So, of course our families have a much shallower understanding of the other culture. My husband does his best to fit into Australian culture while with my family and does an outstanding job of that. However, through us my family is exposed to more Korean culture which mostly ends up being positive experiences but there can be a few tensions or issues. It is difficult being the person stuck in the middle trying to explain things.
For example, it is hard to explain to people from a christian ‘excessive drinking and getting drunk is morally bad’ background that alcohol is actually an important part of Korean culture. That it is rude to refuse drinks etc. Or how do you explain a culture with a hierarchy system to those who have grown up with the ideal of everyone being equal to each other?
While in Korea my husband has to explain why I need privacy sometimes. In western society we understand the concept of just needing to get away from other people for a little bit for some alone time in order to relax and ‘recharge’ but this is not really part of Korean culture. Korean society is a more collectivist, group-oriented society where as I come from an individualist society. Even when trying my best to fit in, the lack of privacy when staying with family in rural Korea after one month can start to cause some stress within me. This was not major but in these situations it’s my husband who is the one stuck between two cultures and the one who has to do the explaining. I know how difficult that can be because other times it’s me who has to do it.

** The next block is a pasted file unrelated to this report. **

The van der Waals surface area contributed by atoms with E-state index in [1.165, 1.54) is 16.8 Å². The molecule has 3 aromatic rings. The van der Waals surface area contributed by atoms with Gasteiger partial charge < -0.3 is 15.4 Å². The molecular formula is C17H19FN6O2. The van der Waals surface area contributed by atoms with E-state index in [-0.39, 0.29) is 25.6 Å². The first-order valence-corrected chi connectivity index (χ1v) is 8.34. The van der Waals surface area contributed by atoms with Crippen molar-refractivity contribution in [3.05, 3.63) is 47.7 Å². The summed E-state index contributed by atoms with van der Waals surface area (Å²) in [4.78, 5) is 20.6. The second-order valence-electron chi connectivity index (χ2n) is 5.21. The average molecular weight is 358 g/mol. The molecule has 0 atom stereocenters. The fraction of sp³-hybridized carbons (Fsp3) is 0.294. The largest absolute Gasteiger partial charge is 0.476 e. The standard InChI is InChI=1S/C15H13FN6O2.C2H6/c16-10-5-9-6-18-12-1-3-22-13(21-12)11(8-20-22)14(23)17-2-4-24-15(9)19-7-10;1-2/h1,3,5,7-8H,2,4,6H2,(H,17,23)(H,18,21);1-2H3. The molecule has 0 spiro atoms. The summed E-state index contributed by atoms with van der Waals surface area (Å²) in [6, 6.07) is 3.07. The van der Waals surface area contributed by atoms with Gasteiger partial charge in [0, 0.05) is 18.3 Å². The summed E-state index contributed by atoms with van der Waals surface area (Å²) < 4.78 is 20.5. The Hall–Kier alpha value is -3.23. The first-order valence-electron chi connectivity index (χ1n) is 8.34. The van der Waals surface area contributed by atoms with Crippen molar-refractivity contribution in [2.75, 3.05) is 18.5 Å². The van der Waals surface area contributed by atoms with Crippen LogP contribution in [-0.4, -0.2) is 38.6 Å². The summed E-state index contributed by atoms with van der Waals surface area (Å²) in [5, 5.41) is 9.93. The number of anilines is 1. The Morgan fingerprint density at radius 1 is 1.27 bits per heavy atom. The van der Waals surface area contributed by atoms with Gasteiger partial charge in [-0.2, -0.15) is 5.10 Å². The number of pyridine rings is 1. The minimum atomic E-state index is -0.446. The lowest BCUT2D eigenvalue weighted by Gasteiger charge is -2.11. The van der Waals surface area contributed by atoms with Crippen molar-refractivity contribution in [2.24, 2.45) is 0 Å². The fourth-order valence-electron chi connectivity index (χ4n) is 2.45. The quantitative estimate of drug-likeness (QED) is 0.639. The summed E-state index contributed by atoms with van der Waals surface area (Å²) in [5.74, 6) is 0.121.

We are lucky though, both our families have been very supportive of our relationship. But my advice to those starting relationships with someone from another culture, just be aware that no matter how easy it may be to work out differences within your own relationship, actually dealing with families may pose challenges you didn’t expect.
So one day we were shopping while summer sales were on.
Now, I have a pretty clear line between what I wear to bed and what I wear during the day. Other people maybe have a more blurry line… my husband has no line at all. I don’t know if it’s his ‘I don’t give a crap’ personality or maybe more cultural. I have noticed many Koreans wearing what they wear all day to bed or vice versa but I’m judging from the Koreans I’ve known here in Australia who are usually here on working holiday visas and sometimes act differently and more laid back to how they would in Korea.
When we went shopping that time we went with some friends (Korean guys on working holiday visas) who also bought pyjamas and then also wore them to the park to play soccer. And I mean they were clearly pyjamas: Homer Simpson and Mr Men pyjamas. Haha.
Koreans have a lot of difficulty with ‘F’ sounds and will pronounce as a ‘P’ sound. Even though my husband knows how to say an ‘F’ sound he sometimes slips up. ‘D’ and ‘T’ sounds can be similar too. He likes me to correct him so he can improve his English and he is usually very good at saying the word correctly immediately.
Not always though…
One day while watching TV: